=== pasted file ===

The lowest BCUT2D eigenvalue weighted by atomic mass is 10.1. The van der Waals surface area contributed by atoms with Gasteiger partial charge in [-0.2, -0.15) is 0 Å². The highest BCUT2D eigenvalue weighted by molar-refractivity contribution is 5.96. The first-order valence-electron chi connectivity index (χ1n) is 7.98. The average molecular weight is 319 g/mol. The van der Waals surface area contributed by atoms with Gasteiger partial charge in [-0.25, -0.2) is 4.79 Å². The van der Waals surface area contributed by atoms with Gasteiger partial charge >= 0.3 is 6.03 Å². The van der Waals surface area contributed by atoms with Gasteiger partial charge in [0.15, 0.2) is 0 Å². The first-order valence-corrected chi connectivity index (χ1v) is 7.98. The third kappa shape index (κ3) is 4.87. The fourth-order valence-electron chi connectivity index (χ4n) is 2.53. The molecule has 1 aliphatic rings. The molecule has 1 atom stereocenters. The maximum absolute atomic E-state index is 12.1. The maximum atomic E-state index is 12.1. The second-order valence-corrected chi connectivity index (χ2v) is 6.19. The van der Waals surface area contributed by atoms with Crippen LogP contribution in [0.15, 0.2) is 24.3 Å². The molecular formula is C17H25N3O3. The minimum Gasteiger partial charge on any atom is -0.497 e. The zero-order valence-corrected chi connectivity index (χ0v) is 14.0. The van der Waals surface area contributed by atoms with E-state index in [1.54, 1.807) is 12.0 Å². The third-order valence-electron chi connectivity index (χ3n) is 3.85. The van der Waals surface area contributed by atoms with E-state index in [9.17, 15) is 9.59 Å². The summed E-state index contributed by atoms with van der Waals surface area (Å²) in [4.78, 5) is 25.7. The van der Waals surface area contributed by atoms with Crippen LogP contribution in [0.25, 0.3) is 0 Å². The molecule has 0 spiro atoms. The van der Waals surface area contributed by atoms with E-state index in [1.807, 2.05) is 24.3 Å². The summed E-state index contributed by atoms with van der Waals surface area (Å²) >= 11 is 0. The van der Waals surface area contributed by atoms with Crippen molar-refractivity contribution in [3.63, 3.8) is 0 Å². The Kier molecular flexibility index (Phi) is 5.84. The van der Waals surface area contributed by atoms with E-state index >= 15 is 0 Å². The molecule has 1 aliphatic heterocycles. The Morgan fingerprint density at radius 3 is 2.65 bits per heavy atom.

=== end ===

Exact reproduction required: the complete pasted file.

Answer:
The lowest BCUT2D eigenvalue weighted by atomic mass is 10.1. The van der Waals surface area contributed by atoms with Gasteiger partial charge in [-0.2, -0.15) is 0 Å². The highest BCUT2D eigenvalue weighted by molar-refractivity contribution is 5.96. The first-order valence-electron chi connectivity index (χ1n) is 7.98. The average molecular weight is 319 g/mol. The van der Waals surface area contributed by atoms with Gasteiger partial charge in [-0.25, -0.2) is 4.79 Å². The van der Waals surface area contributed by atoms with Gasteiger partial charge >= 0.3 is 6.03 Å². The van der Waals surface area contributed by atoms with Gasteiger partial charge in [0.15, 0.2) is 0 Å². The first-order valence-corrected chi connectivity index (χ1v) is 7.98. The third kappa shape index (κ3) is 4.87. The fourth-order valence-electron chi connectivity index (χ4n) is 2.53. The molecule has 1 aliphatic rings. The molecule has 1 atom stereocenters. The maximum absolute atomic E-state index is 12.1. The maximum atomic E-state index is 12.1. The second-order valence-corrected chi connectivity index (χ2v) is 6.19. The van der Waals surface area contributed by atoms with Crippen LogP contribution in [0.15, 0.2) is 24.3 Å². The molecular formula is C17H25N3O3. The minimum Gasteiger partial charge on any atom is -0.497 e. The zero-order valence-corrected chi connectivity index (χ0v) is 14.0. The van der Waals surface area contributed by atoms with E-state index in [1.54, 1.807) is 12.0 Å². The third-order valence-electron chi connectivity index (χ3n) is 3.85. The van der Waals surface area contributed by atoms with E-state index in [9.17, 15) is 9.59 Å². The summed E-state index contributed by atoms with van der Waals surface area (Å²) in [4.78, 5) is 25.7. The van der Waals surface area contributed by atoms with Crippen LogP contribution in [0.25, 0.3) is 0 Å². The molecule has 0 spiro atoms. The van der Waals surface area contributed by atoms with E-state index in [1.807, 2.05) is 24.3 Å². The summed E-state index contributed by atoms with van der Waals surface area (Å²) >= 11 is 0. The van der Waals surface area contributed by atoms with Crippen molar-refractivity contribution in [3.63, 3.8) is 0 Å². The Kier molecular flexibility index (Phi) is 5.84. The van der Waals surface area contributed by atoms with E-state index >= 15 is 0 Å². The molecule has 1 aliphatic heterocycles. The Morgan fingerprint density at radius 3 is 2.65 bits per heavy atom.